F1000 vs. Ingelfinger, part two: Blood and The Journal of Proteome Research respond
Several weeks ago, an Embargo Watch item noted that Faculty of 1000, a site that organizes post-publication peer review, had struck a blow against the Ingelfinger Rule. According to that rule, as I wrote, “journals refuse to publish anything that’s appeared in the mainstream press or in other journals.”
(The post sparked a fair amount of discussion around the Web, and it has even apparently spawned a T-shirt design, “Give the finger to Ingelfinger.” Maybe I’ve found a business model for Embargo Watch.)
In my original post, I noted that I had asked the editors of two journals — Blood and The Journal of Proteome Research — who said they wouldn’t publish papers based on posters uploaded to F1000, but had in fact done so. That seemed like a contradiction, so I wanted to know the rationale for the journals’ policies, and also how they could explain their decisions to publish.
Last week, I heard back from those two journals. Blood sent this response on behalf of editor-in-chief Cynthia Dunbar:
In answer to your inquiry, the American Society of Hematology and Blood have concerns regarding the publication (online or in print) of meeting posters. We believe that scientific content should be carefully analyzed and vetted by all authors, and peer-reviewed, before it is published. We believe this protects both authors and readers.
At the American Society of Hematology, we strive for the best possible abstract review prior to our annual meeting, with each abstract read and graded by 4-6 content experts, with oversight of the process by the Program Committee. In the case of meeting presentations, however, whether posters or talks, the data and even conclusions may change between abstract submission and presentation at the meeting and before final publication in an article form. Posters frequently contain added information (figures, tables, etc.) that has not been reviewed. The final publication of the presented research in an article form in a peer-reviewed journal (whether it’s Blood or another journal) constitutes the most definitive and carefully reviewed content.
A related point is that if the content (for instance figures, tables and text) presented in a poster is identical to that later submitted to Blood as a full paper, as editors we believe that the prior online publication of the information detracts from the final version’s priority, novelty, and interest. The Blood policy, as detailed in our Author Guide, says that posting of material in poster format “may” prevent subsequent publication in Blood and we leave the final decision to the Editor. The degree of overlap needs to be assessed on a case-by-case basis. We feel it is important, and in the best interest of our authors, to inform them that Blood, and other journals, may consider posting of a complete dataset and identical analysis and conclusions on a public website a prior publication.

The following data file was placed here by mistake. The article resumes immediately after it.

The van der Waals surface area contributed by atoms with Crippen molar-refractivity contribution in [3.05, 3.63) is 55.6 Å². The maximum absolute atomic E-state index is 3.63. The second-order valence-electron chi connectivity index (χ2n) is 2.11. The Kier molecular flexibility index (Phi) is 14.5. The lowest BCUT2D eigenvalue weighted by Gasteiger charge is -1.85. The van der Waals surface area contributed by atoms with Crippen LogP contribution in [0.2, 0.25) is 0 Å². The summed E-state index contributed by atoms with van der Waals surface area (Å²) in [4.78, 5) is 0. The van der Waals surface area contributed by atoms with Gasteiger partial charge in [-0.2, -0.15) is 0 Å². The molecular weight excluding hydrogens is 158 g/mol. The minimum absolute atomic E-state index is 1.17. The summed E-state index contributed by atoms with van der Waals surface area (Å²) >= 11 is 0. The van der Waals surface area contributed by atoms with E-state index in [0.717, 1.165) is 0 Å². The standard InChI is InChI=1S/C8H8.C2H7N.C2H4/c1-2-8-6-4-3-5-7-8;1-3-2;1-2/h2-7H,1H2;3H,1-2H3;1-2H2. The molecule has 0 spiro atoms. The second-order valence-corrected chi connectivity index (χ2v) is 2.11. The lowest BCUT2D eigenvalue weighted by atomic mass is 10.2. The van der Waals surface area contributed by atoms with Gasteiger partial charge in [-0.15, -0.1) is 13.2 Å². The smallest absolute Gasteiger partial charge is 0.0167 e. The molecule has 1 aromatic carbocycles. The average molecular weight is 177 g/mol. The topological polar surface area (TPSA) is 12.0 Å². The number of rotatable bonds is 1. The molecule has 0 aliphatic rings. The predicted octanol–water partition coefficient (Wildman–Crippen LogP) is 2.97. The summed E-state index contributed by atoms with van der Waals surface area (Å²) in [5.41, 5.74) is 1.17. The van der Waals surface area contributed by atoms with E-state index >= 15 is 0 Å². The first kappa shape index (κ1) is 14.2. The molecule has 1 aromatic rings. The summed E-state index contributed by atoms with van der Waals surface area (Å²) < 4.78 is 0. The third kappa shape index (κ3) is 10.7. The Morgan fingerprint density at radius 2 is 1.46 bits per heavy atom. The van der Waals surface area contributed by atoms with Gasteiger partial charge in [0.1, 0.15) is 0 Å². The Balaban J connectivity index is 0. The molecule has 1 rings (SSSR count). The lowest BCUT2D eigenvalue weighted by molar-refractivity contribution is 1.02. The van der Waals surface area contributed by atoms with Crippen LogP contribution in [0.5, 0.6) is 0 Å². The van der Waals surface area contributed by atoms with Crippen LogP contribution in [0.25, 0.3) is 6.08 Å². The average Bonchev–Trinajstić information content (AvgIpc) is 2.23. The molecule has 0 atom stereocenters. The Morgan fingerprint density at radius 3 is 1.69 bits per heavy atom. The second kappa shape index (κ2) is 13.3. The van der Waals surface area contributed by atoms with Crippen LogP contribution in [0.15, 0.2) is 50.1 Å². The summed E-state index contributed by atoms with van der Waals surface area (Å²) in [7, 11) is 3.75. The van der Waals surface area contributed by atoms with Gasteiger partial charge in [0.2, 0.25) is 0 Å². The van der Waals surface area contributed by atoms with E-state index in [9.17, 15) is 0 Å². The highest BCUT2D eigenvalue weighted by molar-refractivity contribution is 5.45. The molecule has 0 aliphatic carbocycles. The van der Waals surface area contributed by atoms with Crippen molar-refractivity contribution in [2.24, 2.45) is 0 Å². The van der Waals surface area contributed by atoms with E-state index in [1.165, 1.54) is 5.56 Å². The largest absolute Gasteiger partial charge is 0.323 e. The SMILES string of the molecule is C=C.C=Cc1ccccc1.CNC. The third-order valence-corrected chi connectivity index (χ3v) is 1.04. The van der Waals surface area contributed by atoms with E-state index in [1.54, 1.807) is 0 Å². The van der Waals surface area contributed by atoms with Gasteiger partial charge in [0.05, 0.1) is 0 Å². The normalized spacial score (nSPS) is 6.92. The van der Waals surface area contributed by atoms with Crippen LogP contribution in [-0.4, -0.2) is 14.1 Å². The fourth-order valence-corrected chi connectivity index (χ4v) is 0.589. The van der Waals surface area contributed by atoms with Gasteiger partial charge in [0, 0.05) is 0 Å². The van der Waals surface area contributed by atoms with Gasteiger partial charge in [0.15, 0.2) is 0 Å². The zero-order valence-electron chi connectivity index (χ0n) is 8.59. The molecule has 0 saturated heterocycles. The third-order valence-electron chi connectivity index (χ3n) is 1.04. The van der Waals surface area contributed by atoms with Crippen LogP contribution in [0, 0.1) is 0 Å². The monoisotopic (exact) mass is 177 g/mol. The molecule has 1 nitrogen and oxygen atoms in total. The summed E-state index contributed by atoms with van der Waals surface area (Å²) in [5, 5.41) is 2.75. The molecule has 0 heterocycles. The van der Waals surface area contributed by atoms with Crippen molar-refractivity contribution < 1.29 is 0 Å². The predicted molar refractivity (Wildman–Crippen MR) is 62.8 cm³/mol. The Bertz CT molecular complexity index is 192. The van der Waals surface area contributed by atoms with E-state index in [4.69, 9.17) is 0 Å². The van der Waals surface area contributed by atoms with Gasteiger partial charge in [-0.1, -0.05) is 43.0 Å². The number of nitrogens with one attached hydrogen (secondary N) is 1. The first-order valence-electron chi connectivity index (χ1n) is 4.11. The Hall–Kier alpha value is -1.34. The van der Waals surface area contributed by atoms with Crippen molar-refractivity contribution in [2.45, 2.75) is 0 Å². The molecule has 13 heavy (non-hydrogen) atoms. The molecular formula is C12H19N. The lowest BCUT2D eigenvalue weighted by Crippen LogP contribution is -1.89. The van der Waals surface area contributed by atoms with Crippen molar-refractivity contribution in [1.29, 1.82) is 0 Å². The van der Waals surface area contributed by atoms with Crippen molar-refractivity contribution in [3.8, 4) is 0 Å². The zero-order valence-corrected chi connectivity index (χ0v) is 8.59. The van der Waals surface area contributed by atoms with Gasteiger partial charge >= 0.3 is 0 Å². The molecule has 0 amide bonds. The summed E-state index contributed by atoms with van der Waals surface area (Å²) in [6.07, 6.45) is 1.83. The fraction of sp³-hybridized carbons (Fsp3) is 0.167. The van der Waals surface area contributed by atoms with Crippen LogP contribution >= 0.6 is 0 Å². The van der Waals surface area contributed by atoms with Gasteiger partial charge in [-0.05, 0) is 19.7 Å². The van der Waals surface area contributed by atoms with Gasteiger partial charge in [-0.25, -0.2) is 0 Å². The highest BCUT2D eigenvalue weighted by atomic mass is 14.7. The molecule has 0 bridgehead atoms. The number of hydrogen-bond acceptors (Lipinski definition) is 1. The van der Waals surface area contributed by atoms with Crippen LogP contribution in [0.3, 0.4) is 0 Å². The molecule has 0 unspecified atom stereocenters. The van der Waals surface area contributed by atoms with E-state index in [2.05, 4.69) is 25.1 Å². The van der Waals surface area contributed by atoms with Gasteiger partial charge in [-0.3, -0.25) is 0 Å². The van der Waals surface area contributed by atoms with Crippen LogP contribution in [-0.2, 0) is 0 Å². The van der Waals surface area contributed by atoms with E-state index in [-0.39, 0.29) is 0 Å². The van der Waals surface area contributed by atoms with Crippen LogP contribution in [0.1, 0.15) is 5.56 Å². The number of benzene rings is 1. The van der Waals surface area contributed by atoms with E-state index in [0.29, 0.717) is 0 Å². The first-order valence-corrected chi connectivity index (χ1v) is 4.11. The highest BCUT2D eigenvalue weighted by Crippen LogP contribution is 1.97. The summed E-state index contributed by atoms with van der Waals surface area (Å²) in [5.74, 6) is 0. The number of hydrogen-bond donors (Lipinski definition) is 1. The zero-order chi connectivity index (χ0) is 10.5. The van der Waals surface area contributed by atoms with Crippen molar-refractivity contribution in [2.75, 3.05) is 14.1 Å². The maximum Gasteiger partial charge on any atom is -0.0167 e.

The examples you cite predate ASH or Blood policy on this issue. Thank you for calling our attention to these examples of possible prior posting of material before its publication in Blood; we are considering stronger measures to detect during review such cases of previous publication. Blood will continue to evaluate each situation individually.
If I’m reading that response right, Blood should be removed from F1000’s list of journals that would automatically reject a paper based on a poster that had been published on the site. I’m trying to confirm that, and will update if I hear back.
Bill Hancock, the editor-in-chief of The Journal of Proteome Research, responded to my query by sending a link to the journal’s prior publication guidelines. Each journal published by the American Chemical Society — which publishes his journal — is responsible for drafting the specific policies relevant to those journals, he said. The guidelines read:
The Journal of Proteome Research considers for publication only original work that has not been previously published and is not under consideration for publication elsewhere. When submitting a manuscript, an author should inform the editor of any prior dissemination of the content in print or electronic format. This includes electronic posting of conference presentations, posters, and preprints on institutional repositories and other Web sites. Any content that has been made publicly available, either in print or electronic format, and that contains a significant amount of new information, if made part of a submitted manuscript, may jeopardise the originality of the submission and may preclude consideration for publication.
The guidelines are useful information, but I was hoping, of course, to understand how their policy allowed them to tell F1000 that they were in the Ingelfinger purist category and yet publish a paper whose poster had been deposited on F1000.
I think this story has legs, as we say in journalism, so stay tuned.